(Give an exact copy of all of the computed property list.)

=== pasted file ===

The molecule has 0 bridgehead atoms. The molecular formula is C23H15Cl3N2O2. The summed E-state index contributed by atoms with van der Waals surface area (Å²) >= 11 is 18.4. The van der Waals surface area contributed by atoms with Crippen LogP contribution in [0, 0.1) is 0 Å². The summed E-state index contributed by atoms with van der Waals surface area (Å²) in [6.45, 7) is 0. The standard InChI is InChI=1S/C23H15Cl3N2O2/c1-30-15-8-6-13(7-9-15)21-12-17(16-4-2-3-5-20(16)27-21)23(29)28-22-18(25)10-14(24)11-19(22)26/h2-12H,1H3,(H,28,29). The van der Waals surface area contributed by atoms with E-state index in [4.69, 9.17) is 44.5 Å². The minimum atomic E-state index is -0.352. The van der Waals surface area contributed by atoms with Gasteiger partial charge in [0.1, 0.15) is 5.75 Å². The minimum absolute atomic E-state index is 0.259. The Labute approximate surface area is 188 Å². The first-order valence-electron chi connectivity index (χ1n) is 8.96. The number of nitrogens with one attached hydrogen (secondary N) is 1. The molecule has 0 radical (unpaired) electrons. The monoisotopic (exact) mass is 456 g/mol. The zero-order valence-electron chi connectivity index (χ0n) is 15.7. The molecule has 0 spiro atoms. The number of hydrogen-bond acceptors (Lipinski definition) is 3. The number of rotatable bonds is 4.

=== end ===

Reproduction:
The molecule has 0 bridgehead atoms. The molecular formula is C23H15Cl3N2O2. The summed E-state index contributed by atoms with van der Waals surface area (Å²) >= 11 is 18.4. The van der Waals surface area contributed by atoms with Crippen LogP contribution in [0, 0.1) is 0 Å². The summed E-state index contributed by atoms with van der Waals surface area (Å²) in [6.45, 7) is 0. The standard InChI is InChI=1S/C23H15Cl3N2O2/c1-30-15-8-6-13(7-9-15)21-12-17(16-4-2-3-5-20(16)27-21)23(29)28-22-18(25)10-14(24)11-19(22)26/h2-12H,1H3,(H,28,29). The van der Waals surface area contributed by atoms with E-state index in [4.69, 9.17) is 44.5 Å². The minimum atomic E-state index is -0.352. The van der Waals surface area contributed by atoms with Gasteiger partial charge in [0.1, 0.15) is 5.75 Å². The minimum absolute atomic E-state index is 0.259. The Labute approximate surface area is 188 Å². The first-order valence-electron chi connectivity index (χ1n) is 8.96. The number of nitrogens with one attached hydrogen (secondary N) is 1. The molecule has 0 radical (unpaired) electrons. The monoisotopic (exact) mass is 456 g/mol. The zero-order valence-electron chi connectivity index (χ0n) is 15.7. The molecule has 0 spiro atoms. The number of hydrogen-bond acceptors (Lipinski definition) is 3. The number of rotatable bonds is 4.